What God is Saying

Sing to the LORD; praise his name. Each day proclaim the good news that he saves. Publish his glorious deeds among the nations. Tell everyone about the amazing things he does. — Psalm 96:2-3

Thursday, July 5, 2012

The Sermon on the Mount

Seeing the crowds He went up on the mountain, and when He sat down His disciples came to Him. And He opened His mouth and taught them saying: 
Matthew 5:1-2

  The Bible, God's Word to us His followers, has 2,035 pages (depending on your translation). That's a lot to read, study and put into practice. It's especially overwhelming when you think about teaching it to your children.
     While EVERY word of the Bible was written because God thought it was important, there are three chapters that stand out. If each disciple of Christ were to learn these three chapters, even commit them to memory, we would know how to live. If we were to put these three chapters into practice in our daily lives the world would be turned upside down!
     It has been said if you took all the good advice for how to live ever uttered by any philosopher or psychiatrist or counselor, took out the foolishness and boiled it all down to the real essentials, you would be left with a poor imitation of this great message by Jesus.
     This message is found in Matthew 5, 6 and 7 and also in Luke 6:17-49. It's popularly called the Sermon on the Mount.
     Jesus had just chosen His disciples (Matt. 4:8-22 & Luke 6:12-16). He is surrounded by crowds of people all desiring to be near Him in the hope that He will heal them. Now, He goes up on a mountainside, sits down, calls His disciples to Him and begins to teach them what it looks like to live out the Kingdom of God on earth.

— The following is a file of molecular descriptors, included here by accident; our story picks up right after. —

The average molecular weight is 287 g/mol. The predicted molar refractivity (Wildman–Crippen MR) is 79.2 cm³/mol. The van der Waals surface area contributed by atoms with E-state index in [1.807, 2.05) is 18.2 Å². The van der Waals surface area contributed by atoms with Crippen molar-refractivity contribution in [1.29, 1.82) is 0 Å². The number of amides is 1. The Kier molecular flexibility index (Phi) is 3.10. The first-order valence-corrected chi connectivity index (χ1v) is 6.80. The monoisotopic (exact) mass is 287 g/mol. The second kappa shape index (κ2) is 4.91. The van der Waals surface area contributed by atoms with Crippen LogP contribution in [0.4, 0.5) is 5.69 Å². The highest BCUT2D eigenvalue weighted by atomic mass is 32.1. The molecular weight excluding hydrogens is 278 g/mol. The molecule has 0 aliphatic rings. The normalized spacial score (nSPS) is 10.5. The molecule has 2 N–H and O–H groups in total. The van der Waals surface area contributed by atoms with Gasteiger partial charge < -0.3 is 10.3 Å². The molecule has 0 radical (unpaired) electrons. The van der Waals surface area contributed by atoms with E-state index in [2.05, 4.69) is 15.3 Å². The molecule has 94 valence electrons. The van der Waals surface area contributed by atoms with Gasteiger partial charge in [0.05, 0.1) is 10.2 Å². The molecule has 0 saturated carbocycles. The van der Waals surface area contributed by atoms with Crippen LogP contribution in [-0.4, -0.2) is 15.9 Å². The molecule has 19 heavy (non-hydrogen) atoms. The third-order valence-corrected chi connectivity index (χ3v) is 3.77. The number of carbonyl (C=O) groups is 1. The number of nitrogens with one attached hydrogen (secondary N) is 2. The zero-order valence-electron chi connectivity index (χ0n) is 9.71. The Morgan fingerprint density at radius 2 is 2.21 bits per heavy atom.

His teaching was hard, it's nothing like what the people expected. When they began to look to Jesus as the Messiah, they were expecting to hear about the political or material blessings He planned to bring them, to hear about how He would overthrow Rome and re-establish the kingdom of Israel on earth. But they didn't expect to hear that you are blessed when you are poor, mourning, meek, hungry, thirsty, merciful, pure, peacemakers and persecuted. They didn't expect to hear about being salt and light, the dangers of anger, worry and judging others, loving your enemies, prayer, fasting, living for Heaven and seeking God.
     His teaching is still hard today. But it is the heart of what it means to be His disciple, His follower. And since it is His heart, it should be our heart as well. One way to do that is to commit it to memory. Three chapters may seem like a lot to memorize but what about three verses, once a week, for a whole year? That's what Ann Voskamp encourages her readers to do and she has made it easy with a printable list of the scripture verses, three for every week. You can find a link to this at Memorize the Mount
     My children and I have begun this challenge. We are on week three. As we began to memorize the Sermon on the Mount, I realized that I also needed to teach them its significance. That's where this blog comes in.
     My prayer is that for the next year I will be able to share with you the insight the Lord, and other writers, have given me on each portion of the Sermon on the Mount, in a weekly blog entry. I encourage you to Memorize the Mount, ponder its message, commit to obey what it teaches and marvel at God's promise that He will help us obey it as we place our trust in Him.

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